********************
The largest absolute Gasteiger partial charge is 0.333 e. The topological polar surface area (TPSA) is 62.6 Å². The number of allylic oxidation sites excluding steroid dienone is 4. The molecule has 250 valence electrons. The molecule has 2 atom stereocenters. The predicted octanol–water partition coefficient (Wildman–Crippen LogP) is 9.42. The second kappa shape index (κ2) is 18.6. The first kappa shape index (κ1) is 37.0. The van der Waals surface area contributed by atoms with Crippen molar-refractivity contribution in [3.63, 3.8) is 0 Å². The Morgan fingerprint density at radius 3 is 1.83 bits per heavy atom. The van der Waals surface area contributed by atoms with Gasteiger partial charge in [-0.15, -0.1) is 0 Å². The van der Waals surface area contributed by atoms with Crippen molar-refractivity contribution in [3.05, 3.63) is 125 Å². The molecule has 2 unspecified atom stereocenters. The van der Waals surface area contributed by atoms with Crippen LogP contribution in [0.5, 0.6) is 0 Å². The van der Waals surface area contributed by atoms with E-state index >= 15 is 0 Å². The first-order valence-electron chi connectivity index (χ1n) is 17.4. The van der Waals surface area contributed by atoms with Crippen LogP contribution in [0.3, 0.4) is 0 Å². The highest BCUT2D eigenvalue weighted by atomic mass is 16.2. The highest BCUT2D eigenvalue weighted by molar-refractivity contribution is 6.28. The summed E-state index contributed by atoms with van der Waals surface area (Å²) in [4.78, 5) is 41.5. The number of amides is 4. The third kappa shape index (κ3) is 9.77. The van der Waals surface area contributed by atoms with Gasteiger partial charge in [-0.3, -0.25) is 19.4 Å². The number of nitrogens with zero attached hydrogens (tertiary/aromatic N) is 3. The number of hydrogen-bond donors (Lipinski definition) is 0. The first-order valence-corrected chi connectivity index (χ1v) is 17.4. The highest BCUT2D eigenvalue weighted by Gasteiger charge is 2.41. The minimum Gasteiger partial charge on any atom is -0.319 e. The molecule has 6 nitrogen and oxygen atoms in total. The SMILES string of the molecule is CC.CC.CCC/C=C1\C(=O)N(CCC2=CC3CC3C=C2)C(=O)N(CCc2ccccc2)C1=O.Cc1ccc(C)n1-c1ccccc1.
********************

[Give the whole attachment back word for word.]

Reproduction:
The largest absolute Gasteiger partial charge is 0.333 e. The topological polar surface area (TPSA) is 62.6 Å². The number of allylic oxidation sites excluding steroid dienone is 4. The molecule has 250 valence electrons. The molecule has 2 atom stereocenters. The predicted octanol–water partition coefficient (Wildman–Crippen LogP) is 9.42. The second kappa shape index (κ2) is 18.6. The first kappa shape index (κ1) is 37.0. The van der Waals surface area contributed by atoms with Crippen molar-refractivity contribution in [3.63, 3.8) is 0 Å². The Morgan fingerprint density at radius 3 is 1.83 bits per heavy atom. The van der Waals surface area contributed by atoms with Gasteiger partial charge in [-0.15, -0.1) is 0 Å². The van der Waals surface area contributed by atoms with Crippen molar-refractivity contribution in [3.05, 3.63) is 125 Å². The molecule has 2 unspecified atom stereocenters. The van der Waals surface area contributed by atoms with Crippen LogP contribution in [0.5, 0.6) is 0 Å². The van der Waals surface area contributed by atoms with E-state index >= 15 is 0 Å². The first-order valence-electron chi connectivity index (χ1n) is 17.4. The van der Waals surface area contributed by atoms with Crippen LogP contribution in [0.3, 0.4) is 0 Å². The highest BCUT2D eigenvalue weighted by atomic mass is 16.2. The highest BCUT2D eigenvalue weighted by molar-refractivity contribution is 6.28. The summed E-state index contributed by atoms with van der Waals surface area (Å²) in [4.78, 5) is 41.5. The number of amides is 4. The third kappa shape index (κ3) is 9.77. The van der Waals surface area contributed by atoms with Gasteiger partial charge in [-0.3, -0.25) is 19.4 Å². The number of nitrogens with zero attached hydrogens (tertiary/aromatic N) is 3. The number of hydrogen-bond donors (Lipinski definition) is 0. The first-order valence-corrected chi connectivity index (χ1v) is 17.4. The highest BCUT2D eigenvalue weighted by Gasteiger charge is 2.41. The minimum Gasteiger partial charge on any atom is -0.319 e. The molecule has 6 nitrogen and oxygen atoms in total. The SMILES string of the molecule is CC.CC.CCC/C=C1\C(=O)N(CCC2=CC3CC3C=C2)C(=O)N(CCc2ccccc2)C1=O.Cc1ccc(C)n1-c1ccccc1.